you haven’t tried kelp yet, you’re going to want to head out to your local health-food store and get some right now.

Kelp’s nutritional benefits are unmatched by any land-grown plants, even those that are cultivated in the healthiest of soils [1]. And there are other, more unusual benefits to eating kelp regularly.

Keep reading to find out exactly why kelp is the superfood you should use every day.


One of the most important minerals found in kelp is iodine.

Some varieties of kelp are able to accumulate iodine up to 30,000 times more concentrated that what is found in sea water.

People who don’t eat enough iodine in their diets are more likely to experience weight gain, low energy, depression, and cognitive impairment.

Iodine is also an essential element for brain development in newborn babies, critical for normal thyroid function, necessary for cardiovascular health, and has been shown to significantly help in the prevention of both stomach and breast cancer [2].


Radiation Prevention

Iodine has also been shown to prevent radiation from harming your body.

When you don’t eat enough iodine, your body takes in radioactive iodine-look-alikes to fill the empty spaces where iodine belongs.

But when you have an iodine-rich diet, which will happen when you eat kelp every day, iodine fills up those spaces so there’s no room for the radioactive imposters to lodge themselves in your cells [3].


Other Minerals

In addition to iodine, other important minerals found in kelp include calcium, copper, iron, magnesium, manganese, molybdenum, phosphorus, potassium, selenium, zinc and vanadium [4].


Vanadium, a trace mineral, is perhaps the most obscure constituent found in kelp, and is very good for overall health.

Studies have shown that vanadium can effectively lower blood sugar levels and improve insulin sensitivity in individuals with type 2 diabetes. It also lowers total LDL cholesterol levels, otherwise known as “bad” cholesterol,  leading to a decreased likelihood of cardiovascular disease and heart attack [5].


Kelp also contains a unique phytonutrient known as fucoidan (which also goes by the name “sulfated polysaccharides”). These starch-like molecules serve as effective anti-inflammatories, antivirals, and antithrombotics, which help keep your blood and immune system in tip-top shape.

Remove Harmful Heavy Metals

If essential minerals, nutrients, and radiation prevention aren’t enough to convince you, here’s another reason kelp is considered a superfood.

Algin, a phycocolloid found in kelp, is known for its ability to actively bind and trap metallic ions, helping to remove harmful heavy metals from your system as they pass through your G.I. tract.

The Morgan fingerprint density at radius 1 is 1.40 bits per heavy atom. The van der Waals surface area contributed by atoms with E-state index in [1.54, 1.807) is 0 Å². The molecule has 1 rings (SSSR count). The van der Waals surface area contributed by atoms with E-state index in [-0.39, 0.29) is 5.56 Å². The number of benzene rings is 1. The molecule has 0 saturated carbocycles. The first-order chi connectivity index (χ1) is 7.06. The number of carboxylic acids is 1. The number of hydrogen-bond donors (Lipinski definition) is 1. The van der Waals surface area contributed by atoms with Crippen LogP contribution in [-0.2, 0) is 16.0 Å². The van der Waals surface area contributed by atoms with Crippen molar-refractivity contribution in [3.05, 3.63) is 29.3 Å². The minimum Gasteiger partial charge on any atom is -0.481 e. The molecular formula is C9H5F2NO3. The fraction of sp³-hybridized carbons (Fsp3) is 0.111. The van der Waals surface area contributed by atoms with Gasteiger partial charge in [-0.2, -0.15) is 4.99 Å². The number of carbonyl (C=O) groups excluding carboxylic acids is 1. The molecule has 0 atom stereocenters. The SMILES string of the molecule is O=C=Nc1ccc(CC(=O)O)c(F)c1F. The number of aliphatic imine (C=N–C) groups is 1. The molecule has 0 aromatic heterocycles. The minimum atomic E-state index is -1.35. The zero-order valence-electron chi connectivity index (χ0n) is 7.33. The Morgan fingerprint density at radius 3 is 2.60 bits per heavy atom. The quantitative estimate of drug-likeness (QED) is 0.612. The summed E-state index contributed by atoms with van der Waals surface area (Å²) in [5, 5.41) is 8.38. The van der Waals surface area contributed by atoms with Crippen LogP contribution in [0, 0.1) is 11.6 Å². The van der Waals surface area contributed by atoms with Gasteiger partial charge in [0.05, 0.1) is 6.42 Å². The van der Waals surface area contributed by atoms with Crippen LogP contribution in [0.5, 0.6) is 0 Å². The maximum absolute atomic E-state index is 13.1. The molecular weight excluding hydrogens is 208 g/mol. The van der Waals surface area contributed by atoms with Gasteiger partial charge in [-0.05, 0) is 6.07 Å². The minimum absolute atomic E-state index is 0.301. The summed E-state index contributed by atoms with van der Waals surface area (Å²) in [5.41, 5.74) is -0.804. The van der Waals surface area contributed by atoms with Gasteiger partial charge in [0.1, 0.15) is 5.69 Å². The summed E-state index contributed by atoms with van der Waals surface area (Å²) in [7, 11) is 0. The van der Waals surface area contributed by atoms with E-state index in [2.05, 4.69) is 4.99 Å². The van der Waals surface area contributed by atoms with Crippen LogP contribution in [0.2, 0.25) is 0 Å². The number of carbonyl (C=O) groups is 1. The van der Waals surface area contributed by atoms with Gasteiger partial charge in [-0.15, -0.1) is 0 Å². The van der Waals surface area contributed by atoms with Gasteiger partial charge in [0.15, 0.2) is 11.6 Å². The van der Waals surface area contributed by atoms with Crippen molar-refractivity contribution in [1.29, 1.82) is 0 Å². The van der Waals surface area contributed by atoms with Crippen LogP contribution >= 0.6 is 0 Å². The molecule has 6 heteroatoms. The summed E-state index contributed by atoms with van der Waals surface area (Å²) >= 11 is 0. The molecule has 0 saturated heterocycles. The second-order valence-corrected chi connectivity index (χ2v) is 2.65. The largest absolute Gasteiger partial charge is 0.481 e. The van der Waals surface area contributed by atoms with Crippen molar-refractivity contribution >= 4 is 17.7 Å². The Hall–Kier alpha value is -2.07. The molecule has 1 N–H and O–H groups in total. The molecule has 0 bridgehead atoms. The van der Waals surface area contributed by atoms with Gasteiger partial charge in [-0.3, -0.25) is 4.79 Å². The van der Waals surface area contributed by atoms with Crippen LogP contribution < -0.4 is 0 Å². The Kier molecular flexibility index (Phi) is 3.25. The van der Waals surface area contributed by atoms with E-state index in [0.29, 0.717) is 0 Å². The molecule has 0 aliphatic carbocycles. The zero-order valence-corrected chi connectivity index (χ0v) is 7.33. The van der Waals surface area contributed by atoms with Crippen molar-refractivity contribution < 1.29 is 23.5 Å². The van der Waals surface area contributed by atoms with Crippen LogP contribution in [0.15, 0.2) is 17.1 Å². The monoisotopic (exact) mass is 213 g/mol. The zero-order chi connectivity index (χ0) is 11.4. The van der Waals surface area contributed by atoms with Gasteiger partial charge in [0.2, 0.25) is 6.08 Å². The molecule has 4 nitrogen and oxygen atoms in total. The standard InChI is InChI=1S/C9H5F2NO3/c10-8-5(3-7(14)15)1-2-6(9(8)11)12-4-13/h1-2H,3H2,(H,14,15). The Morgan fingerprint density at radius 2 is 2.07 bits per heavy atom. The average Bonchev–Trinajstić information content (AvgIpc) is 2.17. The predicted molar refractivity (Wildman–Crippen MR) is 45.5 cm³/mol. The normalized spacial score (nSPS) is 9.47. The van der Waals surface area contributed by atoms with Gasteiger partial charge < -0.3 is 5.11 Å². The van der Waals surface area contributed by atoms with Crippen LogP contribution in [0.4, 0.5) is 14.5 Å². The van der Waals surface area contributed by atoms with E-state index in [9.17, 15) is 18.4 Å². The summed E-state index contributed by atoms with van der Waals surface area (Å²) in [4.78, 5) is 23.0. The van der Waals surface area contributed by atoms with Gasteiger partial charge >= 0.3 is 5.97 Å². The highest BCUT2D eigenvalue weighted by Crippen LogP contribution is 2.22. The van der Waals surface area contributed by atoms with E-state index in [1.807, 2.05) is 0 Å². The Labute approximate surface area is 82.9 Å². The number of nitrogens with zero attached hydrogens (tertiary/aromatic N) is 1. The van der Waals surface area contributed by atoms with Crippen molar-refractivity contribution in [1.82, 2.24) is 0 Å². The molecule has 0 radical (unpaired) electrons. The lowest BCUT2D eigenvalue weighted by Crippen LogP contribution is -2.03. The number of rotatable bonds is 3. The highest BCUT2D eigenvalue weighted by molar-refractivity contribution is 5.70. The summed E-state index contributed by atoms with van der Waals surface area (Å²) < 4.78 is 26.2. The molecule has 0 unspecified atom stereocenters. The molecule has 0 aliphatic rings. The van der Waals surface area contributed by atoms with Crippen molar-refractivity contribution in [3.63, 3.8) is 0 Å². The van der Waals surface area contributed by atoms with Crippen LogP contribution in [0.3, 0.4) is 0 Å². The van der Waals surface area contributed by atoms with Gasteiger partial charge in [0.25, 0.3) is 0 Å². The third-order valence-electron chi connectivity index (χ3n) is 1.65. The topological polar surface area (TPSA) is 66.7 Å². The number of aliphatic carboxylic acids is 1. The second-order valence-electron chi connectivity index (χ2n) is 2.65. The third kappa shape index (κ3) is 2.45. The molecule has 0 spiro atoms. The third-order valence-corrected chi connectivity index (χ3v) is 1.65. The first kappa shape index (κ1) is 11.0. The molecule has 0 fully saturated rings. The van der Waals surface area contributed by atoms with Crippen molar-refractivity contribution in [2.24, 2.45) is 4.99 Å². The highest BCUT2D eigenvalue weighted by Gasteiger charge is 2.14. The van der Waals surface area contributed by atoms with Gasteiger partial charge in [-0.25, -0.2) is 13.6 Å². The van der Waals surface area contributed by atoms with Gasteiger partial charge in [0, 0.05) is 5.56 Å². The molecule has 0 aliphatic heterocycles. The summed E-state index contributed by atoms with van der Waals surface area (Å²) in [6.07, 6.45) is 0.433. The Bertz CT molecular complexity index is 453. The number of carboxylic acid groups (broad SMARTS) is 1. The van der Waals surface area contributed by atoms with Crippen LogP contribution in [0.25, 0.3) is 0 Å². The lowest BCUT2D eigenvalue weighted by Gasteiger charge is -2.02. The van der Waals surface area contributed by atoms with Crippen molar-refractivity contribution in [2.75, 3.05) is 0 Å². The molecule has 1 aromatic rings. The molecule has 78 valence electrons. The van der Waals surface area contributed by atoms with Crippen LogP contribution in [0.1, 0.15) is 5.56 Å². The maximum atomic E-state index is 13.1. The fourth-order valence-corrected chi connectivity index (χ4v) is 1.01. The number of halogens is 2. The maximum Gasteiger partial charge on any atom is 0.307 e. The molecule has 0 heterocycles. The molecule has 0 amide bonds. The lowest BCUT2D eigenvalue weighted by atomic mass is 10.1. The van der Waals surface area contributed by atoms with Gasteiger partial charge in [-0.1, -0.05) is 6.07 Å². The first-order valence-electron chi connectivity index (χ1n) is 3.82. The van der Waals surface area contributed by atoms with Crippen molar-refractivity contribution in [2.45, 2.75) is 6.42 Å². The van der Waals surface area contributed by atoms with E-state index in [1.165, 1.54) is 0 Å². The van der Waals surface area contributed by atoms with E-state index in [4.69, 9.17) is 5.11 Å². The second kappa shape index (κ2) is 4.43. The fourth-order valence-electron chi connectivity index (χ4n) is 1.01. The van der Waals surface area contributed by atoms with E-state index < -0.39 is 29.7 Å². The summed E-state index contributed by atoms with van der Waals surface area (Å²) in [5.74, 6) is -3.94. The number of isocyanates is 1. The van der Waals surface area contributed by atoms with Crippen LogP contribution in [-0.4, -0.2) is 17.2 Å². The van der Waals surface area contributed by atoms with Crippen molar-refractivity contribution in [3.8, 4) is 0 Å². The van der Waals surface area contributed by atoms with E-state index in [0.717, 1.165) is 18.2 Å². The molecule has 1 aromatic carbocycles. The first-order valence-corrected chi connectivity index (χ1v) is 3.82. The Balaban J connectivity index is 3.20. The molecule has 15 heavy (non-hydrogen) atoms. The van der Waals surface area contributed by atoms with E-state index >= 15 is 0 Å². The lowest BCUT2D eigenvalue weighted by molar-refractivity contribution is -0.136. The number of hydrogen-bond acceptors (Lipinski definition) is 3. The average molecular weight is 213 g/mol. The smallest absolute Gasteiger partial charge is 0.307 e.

As an added bonus, algin also adds bulk, softens stool, soothes the gastrointestinal tract, and helps relieve chronic constipation [6].


How to Use Kelp

For maximum benefit, it is recommended to consume 5-15 grams of dried seaweed at least twice per week.

I like to grind it up in a food processor, put it in a salt shaker, and sprinkle it on every meal. It’s just as tasty as salt with a lot of added benefit.

Kelp does not require cooking, and is a great addition to soups, salads, and into vegetable dishes. The easiest way to use kelp in meals is to break it up into smaller pieces, soak it in fresh water until it’s tender, and then use it like a vegetable ingredient, raw or cooked [4].


Some Things to Keep in Mind

It may take 4-6 weeks before your system gets used to kelp before it is able to use all its good nutrients efficiently [6].

Also, if you are sensitive to iodine, generally allergic to seafood, or have been diagnosed with hyperthyroidism, then its best to keep kelp intake to a minimum [1].


When you buy kelp, make sure you get it from the best sources.

It is essential that the waters where they are harvested are pure and clean, so commercially packaged items should have a guarantee, or be labeled as organic or reliably and responsibly sourced.

Keep kelp in air tight containers. Once it’s sealed from the environment, dried kelp can stay good for years without losing many of its beneficial qualities.


Need help finding good kelp?

You can order old-school style from Ryan Drum, a northwest seaweed expert, by filling out this order form and send it in via snail-mail.

Also check out Nature Spirit Herbs and Maine Coast Sea Vegetables.


Do you use kelp or other superfoods in your cooking? Leave a note in the comments section!



1. Ryan Drum. (2008). Medicinal Uses of Seaweeds.

2. Nancy Piccone. The Silent Epidemic of Iodine Deficiency. Life Extension Magazine.

3. Ryan Drum. (April, 2013). Radiation Protection using Seaweeds.

4. George Mateljan Foundation. Sea Vegetables.

5. Steven D. Ehrlich. (12 June, 2011). Vanadium. University of Maryland Medical Center.

6. Ryan Drum. Sea Vegetables for Food and Medicine.

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